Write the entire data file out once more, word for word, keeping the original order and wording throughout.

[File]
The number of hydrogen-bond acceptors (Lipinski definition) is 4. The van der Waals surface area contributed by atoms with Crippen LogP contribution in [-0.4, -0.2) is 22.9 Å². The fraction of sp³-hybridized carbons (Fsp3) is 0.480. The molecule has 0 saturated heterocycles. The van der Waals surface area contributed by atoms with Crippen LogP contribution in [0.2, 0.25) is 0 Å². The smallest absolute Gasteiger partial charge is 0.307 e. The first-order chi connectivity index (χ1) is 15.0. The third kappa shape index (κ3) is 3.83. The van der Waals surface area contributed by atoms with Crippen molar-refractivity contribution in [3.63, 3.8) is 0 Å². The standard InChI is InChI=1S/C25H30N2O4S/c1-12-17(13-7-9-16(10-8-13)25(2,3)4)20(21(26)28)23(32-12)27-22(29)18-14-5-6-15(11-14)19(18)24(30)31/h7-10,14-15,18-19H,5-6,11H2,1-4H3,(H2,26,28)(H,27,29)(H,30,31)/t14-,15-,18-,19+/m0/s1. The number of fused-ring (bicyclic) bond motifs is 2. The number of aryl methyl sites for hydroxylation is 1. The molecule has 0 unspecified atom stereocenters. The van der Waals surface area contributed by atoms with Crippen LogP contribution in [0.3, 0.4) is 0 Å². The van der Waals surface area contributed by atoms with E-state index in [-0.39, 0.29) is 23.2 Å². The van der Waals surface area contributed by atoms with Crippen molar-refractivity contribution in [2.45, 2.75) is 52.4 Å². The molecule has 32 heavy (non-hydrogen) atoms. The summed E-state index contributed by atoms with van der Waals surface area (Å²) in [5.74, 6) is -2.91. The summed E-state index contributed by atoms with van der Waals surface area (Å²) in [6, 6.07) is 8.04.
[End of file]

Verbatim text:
The number of hydrogen-bond acceptors (Lipinski definition) is 4. The van der Waals surface area contributed by atoms with Crippen LogP contribution in [-0.4, -0.2) is 22.9 Å². The fraction of sp³-hybridized carbons (Fsp3) is 0.480. The molecule has 0 saturated heterocycles. The van der Waals surface area contributed by atoms with Crippen LogP contribution in [0.2, 0.25) is 0 Å². The smallest absolute Gasteiger partial charge is 0.307 e. The first-order chi connectivity index (χ1) is 15.0. The third kappa shape index (κ3) is 3.83. The van der Waals surface area contributed by atoms with Crippen molar-refractivity contribution in [3.63, 3.8) is 0 Å². The standard InChI is InChI=1S/C25H30N2O4S/c1-12-17(13-7-9-16(10-8-13)25(2,3)4)20(21(26)28)23(32-12)27-22(29)18-14-5-6-15(11-14)19(18)24(30)31/h7-10,14-15,18-19H,5-6,11H2,1-4H3,(H2,26,28)(H,27,29)(H,30,31)/t14-,15-,18-,19+/m0/s1. The number of fused-ring (bicyclic) bond motifs is 2. The number of aryl methyl sites for hydroxylation is 1. The molecule has 0 unspecified atom stereocenters. The van der Waals surface area contributed by atoms with Crippen LogP contribution in [0.3, 0.4) is 0 Å². The van der Waals surface area contributed by atoms with E-state index in [-0.39, 0.29) is 23.2 Å². The van der Waals surface area contributed by atoms with Crippen molar-refractivity contribution in [2.45, 2.75) is 52.4 Å². The molecule has 32 heavy (non-hydrogen) atoms. The summed E-state index contributed by atoms with van der Waals surface area (Å²) in [5.74, 6) is -2.91. The summed E-state index contributed by atoms with van der Waals surface area (Å²) in [6, 6.07) is 8.04.